Interest is growing in the use of registries to address such issues as outcomes research, health care quality assessment, best-practices determination, resource allocation, and reimbursement. Endobronchial ultrasound guided transbronchial needle aspiration (EBUS-TBNA) is a relatively new technology that is rapidly becoming widely accepted in clinical practice. However, there are little outcomes data available regarding risk adjusted diagnostic -yield for EBUS-TBNA outside of the research setting.
Data was prospectively collected from 8 centers participting in the ACCP Quality Improvement Registry, Evaluation, and Education (AQuIRE) diagnostic bronchoscopy registry on consecutive patients undergoing EBUS-TBNA. This included information on demographics, indications, procedure details, anesthesia, comorbidities, general health status, lymph node size, diagnostic yield, final diagnosis, complications, morbidity and mortality, escalations in level of care, and procedural resource utilization.
A total of 405 patients were entered into the database over a 5 month period. Of these, 317 had completed follow-up and 205 had EBUS-TBNA performed. Among the EBUS-TBNA cases, the average number of lymph nodes biopsied was 1.92 + 0.79. EBUS-TBNA obtained a specific diagnosis in 111/205 (54%) cases and adequate lymphoid tissue without a specific diagnosis was obtained in another 80/205 (39%). Adequate EBUS-TBNA samples, defined as either a specific diagnosis or adequate lymphocytes on one or more stations on a per patient basis, was 93%. The probability of obtaining a specific diagnosis was higher in patients with larger lymph nodes by CT scan (Largest lymph node 1-10 mm 41%, 11-20 mm 48%, 21-30 mm 65%, >30 mm 71%; p=0.025), when deep or general anesthesia was used (76/127 (60%) vs. 35/78 (45%); p=0.044), and when fellows were involved (98/168 (58%) vs. 13/36 (36%); p=0.017). In multivariable models the probablity of obtaining a specific diagnosis was only associated with deep or general anesthesia (OR 2.31, 95% CI 1.25 –4.26; p=0.008) and all lymph nodes being less than 11 mm in size (OR 0.38, 95% CI 0.18-0.81; p=0.013). The probability of an adequate EBUS-TBNA sample was not affected by size of the largest lymph node (largest lymph node 1-10 mm 97%, 11-20 mm 92%, 21-30 mm 95%, >30 mm 86%; p=0.27) or by involvement of fellows (158/168 (94%) vs. 33/36 (92%); p=0.71). Adequacy of EBUS-TBNA was higher when deep or general anesthesia was used (122/127 (96%) vs. 69/78 (88%); p=0.047). On-site cytology was used in 175/205 (85%) cases. We failed to demonstrate an association between the use of on-site cytology and the probability of obtaining a specific diagnosis (on-site cytology 95/175 (54%) vs. none 16/30 (53%), p=1.0) or the probability of an adequate EBUS-TBNA (on-site cytology 165/175 (94%) vs. none 26/30 (87%); p=0.13). In multivariable models the adequacy of EBUS-TBNA was only related to the use of deep or general anesthesia (OR 3.18, 95% CI 1.03-9.88; p=045). Among institutions contributing 10 or more cases there were significant differences in the use of deep or general anesthesia (p<0.001). Complications occurred in 3/205 (1.5%) cases, and 2 of these required an escalation of care. There was no associated mortality.CONCLUSIONS: Diagnostic yield for a specific diagnosis is higher in patients with enlarged lymph nodes by CT and when deep or general anesthesia is used. Adequacy of EBUS-TBNA is higher when deep or general anesthesia is used. Complication rates are low with EBUS-TBNA. There is considerable practice variation in the level of anesthesia used for EBUS-TBNA and its impact on outcome must be weighed against the added resource utilization, best local practices and potential risk involved.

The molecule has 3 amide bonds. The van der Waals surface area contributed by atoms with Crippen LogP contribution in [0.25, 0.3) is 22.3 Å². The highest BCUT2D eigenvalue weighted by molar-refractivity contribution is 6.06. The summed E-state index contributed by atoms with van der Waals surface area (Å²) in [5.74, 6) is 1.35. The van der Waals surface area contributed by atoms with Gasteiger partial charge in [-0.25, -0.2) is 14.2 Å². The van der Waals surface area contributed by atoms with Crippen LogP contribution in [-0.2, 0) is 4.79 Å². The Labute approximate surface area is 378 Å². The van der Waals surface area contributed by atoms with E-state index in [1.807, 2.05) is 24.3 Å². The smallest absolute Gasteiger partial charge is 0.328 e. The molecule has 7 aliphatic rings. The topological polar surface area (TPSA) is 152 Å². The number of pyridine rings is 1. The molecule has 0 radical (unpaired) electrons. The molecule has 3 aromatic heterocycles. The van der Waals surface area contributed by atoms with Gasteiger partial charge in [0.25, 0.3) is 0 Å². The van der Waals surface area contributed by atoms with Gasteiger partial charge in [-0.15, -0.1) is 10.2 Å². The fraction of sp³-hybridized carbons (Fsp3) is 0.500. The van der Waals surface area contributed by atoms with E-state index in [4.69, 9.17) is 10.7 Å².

The use of internet based registry data is feasible and can facilitate quality improvement, benchmarking, outcomes research, establishment of best practices and can be used to measure risk-adjusted diagnostic yield. It can also serve as an infrastructure for comparative effectiveness research.DISCLOSURES: Industry Grants: Kevin Kovitz- Spiration, Broncus (both with practice and/or institution but not directly with Dr. Kovitz, he is the principle investigator). Consultant fee, speaker bureau, advisory committee, etc: Kevin Kovitz - Consultant for Broncus and Pulmonx